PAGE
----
Known for her unorthodox teaching methods as well as her dark, hypnotic eyes and her perky breasts, Dr. Chalkdust fascinates everyone she meets.


A word to the wise: I’ve always known that a real-life sexual relationship between a student and a teacher is not likely to enhance the learning process. It’s more likely to ruin two futures.

In the first-year English classes that I teach in the real world, students are expected to learn how to write academic essays based on logical arguments. (Example: Is the earth round? If so, produce some evidence.) Some of them have trouble writing clear, logical sentences because English is not their first language, and they’re not yet fluent in it. Other students find university English classes daunting because they were somehow able to graduate from secondary school without doing much writing.

Adding sex to these challenges would sink an already-overburdened boat. And it would be an abuse of the instructor’s power, even if the student made the first move.

Teacher-student sex fantasies are a staple of BDSM erotica, and the transgressive nature of the relationship makes it especially hot. As long as these roles are part of a game with no real-world consequences, the interaction can be compelling.

Writing, teaching, and sex are all art-forms that are worth practising for a lifetime, but not all at once. There is always something new to learn.

Can you name the author of “The Cask of Amontillado?” This classic horror story was the inspiration for the third Dr. Chalkdust story, “Down Below.” (My story ends much more happily than the original.) The first three people to give the correct answer will win a copy of The Dr. Chalkdust Stories.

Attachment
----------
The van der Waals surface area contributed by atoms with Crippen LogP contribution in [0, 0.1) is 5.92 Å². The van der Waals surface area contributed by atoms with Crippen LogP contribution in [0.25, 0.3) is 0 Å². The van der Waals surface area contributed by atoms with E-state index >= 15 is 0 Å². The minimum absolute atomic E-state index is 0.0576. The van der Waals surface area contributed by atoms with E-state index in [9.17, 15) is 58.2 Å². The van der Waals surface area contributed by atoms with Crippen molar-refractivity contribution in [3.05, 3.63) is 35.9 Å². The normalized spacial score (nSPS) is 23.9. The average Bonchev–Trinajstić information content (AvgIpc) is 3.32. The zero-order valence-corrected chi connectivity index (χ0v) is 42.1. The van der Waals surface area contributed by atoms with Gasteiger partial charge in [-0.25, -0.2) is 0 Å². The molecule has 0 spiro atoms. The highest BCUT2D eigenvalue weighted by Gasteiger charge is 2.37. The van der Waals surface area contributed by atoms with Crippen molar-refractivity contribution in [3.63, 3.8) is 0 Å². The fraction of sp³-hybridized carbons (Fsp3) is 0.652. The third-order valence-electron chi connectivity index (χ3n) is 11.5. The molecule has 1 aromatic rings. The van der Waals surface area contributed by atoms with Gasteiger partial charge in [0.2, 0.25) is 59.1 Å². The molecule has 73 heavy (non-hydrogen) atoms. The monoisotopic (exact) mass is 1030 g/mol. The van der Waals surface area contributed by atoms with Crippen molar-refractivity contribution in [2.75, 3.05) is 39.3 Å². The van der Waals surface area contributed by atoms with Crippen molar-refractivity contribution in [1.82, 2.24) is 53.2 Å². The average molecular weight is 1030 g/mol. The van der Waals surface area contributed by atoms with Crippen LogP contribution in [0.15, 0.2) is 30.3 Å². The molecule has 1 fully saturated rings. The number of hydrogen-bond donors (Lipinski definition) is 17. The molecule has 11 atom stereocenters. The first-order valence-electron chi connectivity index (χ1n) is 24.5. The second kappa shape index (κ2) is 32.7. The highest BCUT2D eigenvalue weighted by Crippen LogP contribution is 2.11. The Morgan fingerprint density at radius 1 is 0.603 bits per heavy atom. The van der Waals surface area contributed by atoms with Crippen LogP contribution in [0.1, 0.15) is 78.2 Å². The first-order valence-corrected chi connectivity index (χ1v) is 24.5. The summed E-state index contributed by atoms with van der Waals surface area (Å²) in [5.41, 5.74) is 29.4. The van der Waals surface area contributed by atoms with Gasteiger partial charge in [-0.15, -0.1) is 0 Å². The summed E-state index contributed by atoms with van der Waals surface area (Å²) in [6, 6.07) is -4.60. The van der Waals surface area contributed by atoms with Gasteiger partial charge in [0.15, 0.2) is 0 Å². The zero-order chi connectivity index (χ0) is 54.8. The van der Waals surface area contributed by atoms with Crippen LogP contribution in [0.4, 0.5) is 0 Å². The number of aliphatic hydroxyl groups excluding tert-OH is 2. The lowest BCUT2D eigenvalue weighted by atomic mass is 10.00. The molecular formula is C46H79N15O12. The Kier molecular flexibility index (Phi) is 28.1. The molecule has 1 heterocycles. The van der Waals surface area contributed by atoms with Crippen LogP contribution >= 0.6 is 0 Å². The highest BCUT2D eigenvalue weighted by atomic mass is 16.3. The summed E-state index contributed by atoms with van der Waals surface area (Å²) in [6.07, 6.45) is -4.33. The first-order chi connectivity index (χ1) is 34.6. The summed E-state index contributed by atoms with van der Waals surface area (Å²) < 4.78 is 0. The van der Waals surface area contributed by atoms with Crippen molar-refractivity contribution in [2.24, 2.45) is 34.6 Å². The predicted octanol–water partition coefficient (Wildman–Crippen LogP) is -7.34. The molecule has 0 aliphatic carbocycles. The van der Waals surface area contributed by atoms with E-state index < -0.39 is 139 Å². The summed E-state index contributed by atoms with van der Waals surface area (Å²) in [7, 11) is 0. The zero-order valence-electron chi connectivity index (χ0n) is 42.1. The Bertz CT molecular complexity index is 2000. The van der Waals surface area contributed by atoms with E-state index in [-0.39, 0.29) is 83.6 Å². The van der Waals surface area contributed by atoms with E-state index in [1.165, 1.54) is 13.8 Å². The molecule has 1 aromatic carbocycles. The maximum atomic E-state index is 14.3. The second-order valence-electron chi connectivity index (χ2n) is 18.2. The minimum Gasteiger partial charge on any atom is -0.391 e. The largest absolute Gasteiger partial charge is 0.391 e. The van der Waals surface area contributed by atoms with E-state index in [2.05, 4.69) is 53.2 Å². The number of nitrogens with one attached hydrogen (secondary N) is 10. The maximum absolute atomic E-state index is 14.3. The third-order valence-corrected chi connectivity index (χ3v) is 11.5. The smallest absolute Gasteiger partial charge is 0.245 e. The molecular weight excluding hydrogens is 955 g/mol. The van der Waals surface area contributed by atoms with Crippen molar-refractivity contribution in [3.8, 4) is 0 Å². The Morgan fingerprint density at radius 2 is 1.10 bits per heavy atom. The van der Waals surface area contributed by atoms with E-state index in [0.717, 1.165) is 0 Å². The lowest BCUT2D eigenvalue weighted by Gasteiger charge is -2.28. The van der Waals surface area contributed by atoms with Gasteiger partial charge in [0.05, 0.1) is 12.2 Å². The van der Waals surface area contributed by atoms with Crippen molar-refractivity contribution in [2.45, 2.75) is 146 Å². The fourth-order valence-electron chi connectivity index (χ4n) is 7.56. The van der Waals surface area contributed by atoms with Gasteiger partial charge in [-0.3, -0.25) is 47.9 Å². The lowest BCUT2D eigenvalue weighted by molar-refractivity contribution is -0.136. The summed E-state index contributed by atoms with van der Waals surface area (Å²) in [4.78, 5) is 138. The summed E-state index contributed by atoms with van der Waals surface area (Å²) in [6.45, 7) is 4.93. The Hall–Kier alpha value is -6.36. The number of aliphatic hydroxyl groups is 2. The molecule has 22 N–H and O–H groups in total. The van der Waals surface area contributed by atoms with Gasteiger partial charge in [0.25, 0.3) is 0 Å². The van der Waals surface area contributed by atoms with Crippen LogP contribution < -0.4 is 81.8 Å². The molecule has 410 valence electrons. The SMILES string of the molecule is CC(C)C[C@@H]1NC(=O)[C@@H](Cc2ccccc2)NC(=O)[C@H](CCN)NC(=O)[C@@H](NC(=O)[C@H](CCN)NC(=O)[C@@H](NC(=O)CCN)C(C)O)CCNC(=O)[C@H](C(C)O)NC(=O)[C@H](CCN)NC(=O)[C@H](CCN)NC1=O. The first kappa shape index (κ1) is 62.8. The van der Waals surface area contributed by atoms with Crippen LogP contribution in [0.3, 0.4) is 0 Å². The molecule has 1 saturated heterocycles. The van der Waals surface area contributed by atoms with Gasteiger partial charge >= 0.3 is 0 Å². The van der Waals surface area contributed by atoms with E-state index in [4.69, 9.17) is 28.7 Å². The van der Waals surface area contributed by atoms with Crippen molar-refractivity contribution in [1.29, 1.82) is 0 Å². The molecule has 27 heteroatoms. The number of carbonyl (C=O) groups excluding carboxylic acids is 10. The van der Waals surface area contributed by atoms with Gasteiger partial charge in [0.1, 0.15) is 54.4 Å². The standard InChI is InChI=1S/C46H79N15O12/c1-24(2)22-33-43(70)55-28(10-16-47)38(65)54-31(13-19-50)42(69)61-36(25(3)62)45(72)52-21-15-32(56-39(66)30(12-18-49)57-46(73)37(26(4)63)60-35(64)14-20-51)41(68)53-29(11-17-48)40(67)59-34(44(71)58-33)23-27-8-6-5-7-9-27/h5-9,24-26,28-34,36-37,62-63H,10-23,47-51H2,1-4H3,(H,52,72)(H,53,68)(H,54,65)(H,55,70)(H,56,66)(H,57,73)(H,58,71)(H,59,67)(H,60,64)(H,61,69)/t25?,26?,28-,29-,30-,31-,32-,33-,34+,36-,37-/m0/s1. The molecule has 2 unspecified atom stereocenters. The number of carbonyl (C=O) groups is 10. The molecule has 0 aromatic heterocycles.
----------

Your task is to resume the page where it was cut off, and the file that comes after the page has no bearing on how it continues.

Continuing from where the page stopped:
About the Author

Jean Roberta lives on the Canadian prairies, where the vastness of land and sky encourage daydreaming. She teaches literature, composition and creative writing in the local university. Her diverse fiction (mostly erotic) has appeared in over 100 print anthologies, and in the single-author collection Obsession (Renaissance).

Her historical fiction includes The Princess and the Outlaw: Tales of the Torrid Past (Lethe Press) plus The Flight of the Black Swan: A Bawdy Novella (Lethe, also in audio). She coedited Heiresses of Russ 2015 (Lethe), an annual anthology of the years best lesbian speculative fiction. Her story about a legendary triangle, Under the Sign of the Dragon (based on Sir Thomas Malorys tale of the conception of King Arthur, 1485) is available from eXcessica (http://excessica.com). Her story about a vampire and his traditional enemies,A Ripple in the Air,appears in Unearthly Delights: Tales of Paranormal Desire, launched on Excessica just in time for Halloween.



Find “Jean Roberta” on Amazon, Goodreads, and Facebook.



2 comments:

Lisabet Sarai said...

I love your cover, Jean!

It's fun to have a literary alter-ego, isn't it? She can do thinks you'd only dream of.

Jean Roberta said...

Oh yes. Thanks for hosting both of us, Lisabet.